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So, is the ‘warm up’ really that hot a topic?

They say there’s no substitute in life for experience, and in this case that sentiment rings truer than ever! 

The pre-exercise or pre-workout warm up: Worshiped by some, valued by others, avoided by a few and detested by many.

But as you discover experience, you will discover a warmth towards warming up in conjunction. The “warm up worshipers” are nearly always the ones with a mass of experience.

Perhaps not a coincidence?

As experience is almost always the greatest teaching modality.

Warming up, much like the topic of rest intervals, is another that can sometimes fall by the wayside with fitness and exercise. More than likely because those components aren’t seen to be ‘primary’. Most of us love to just think about and participate in the sexy stuff. The new PR in the bench press, shaving ten seconds off their mile time or putting a few inches on their vertical jump.

Progress like that makes anyone pumped!

However, the level of quality experienced in those actions depends on many factors. You guessed it, the warm up is certainly one!

“A movement or action is only as good as the place it precedes from”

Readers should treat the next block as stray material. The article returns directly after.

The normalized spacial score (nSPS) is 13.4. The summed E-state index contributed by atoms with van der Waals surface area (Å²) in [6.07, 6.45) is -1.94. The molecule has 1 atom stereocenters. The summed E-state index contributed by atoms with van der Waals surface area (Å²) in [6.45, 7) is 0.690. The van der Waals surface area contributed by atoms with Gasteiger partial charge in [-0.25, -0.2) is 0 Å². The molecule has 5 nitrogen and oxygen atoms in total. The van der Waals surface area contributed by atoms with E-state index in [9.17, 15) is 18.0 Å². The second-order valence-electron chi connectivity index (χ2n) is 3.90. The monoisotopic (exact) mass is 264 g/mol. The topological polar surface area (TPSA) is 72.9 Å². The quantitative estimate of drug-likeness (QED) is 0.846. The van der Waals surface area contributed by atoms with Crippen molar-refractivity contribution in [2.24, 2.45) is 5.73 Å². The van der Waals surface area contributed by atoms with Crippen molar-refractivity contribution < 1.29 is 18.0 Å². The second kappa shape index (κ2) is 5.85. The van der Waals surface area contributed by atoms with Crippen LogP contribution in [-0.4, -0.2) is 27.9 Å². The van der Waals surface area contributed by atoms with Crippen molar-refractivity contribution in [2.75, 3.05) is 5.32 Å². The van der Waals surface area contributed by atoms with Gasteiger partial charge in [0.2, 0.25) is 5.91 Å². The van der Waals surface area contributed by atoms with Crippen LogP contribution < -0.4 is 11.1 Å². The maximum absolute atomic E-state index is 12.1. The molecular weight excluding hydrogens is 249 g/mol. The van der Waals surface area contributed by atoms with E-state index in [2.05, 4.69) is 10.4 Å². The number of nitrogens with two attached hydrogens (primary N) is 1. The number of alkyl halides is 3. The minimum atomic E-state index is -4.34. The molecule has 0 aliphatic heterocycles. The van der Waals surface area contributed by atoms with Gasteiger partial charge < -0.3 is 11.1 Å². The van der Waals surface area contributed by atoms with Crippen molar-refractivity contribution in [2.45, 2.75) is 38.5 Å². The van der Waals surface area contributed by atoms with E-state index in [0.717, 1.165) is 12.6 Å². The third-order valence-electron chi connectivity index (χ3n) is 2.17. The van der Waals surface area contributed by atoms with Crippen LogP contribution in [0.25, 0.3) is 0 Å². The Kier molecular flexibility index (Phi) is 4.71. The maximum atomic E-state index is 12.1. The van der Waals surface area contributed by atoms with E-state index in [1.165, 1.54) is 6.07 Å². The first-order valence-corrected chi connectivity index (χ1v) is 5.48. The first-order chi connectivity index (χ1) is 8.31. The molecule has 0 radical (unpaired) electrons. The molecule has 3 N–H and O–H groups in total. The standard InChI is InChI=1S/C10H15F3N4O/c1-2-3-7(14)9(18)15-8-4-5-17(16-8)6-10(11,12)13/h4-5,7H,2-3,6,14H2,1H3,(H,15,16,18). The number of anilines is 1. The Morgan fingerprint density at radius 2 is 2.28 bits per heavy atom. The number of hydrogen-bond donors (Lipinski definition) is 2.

So in order for a great workout to occur, we need a brilliant and fitting place of precedence (starting point).

It’s your time to shine, Mr. Warm up.

How to warm up and why:

As with all topics, how to warm up is going to have individual context and specificity. In other words, it should be relevant to what you plan on doing. Not just that, but your current settings need to be factored in too. If it’s a July afternoon in Miami and you’ve just taken a long walk to the gym, will you need a 25 minute full body dynamic warm up?

Probably not.

But let’s imagine it’s a late November afternoon in Iceland and you’ve spent the majority of the day slaving away at your work desk, and now it’s time to get to the gym for a considerable volume squat workout! (Or maybe hill sprints or all out track sprint intervals?) – would it be fitting to do a few shoulder rolls, leg swings and toe touches that barely take 5 minutes?

No, not going to cut it.

The lucky chap in Miami may be able to do a 5 minute basic warm up. Because his core temperature will already be high, he may already be sweating! Therefore his muscles are going to be very receptive to movement and more importantly, full of blood. 

But our Icelandic friend is likely to have anything but an elevated core temperature. So he will require quite a bit more “coaxing” into his workout; a thorough warm up.

So, 5 to 20 minutes of dynamic warming up depending on circumstances and conditions. 

Dynamic: Fast and repetitive concentric and eccentric contractions.

Static: A stationary hold of a muscles length (stretch position)

To differentiate between these is important because, dynamic stretching has been shown to increase muscle activation. Whereas static stretching has been shown to decrease muscle activation and “deaden” the central nervous system’s response to that muscle.

Pre-workout = dynamic stretching

Post-workout = static stretching

In closing, I know many people who hate the warm up and find it more boring than a visit to the dentist. They may skip it, or try to scale it down to insufficient proportions. I was that person too once. But as I’ve progressed, I’ve naturally began to appreciate the magic of sufficient warming up.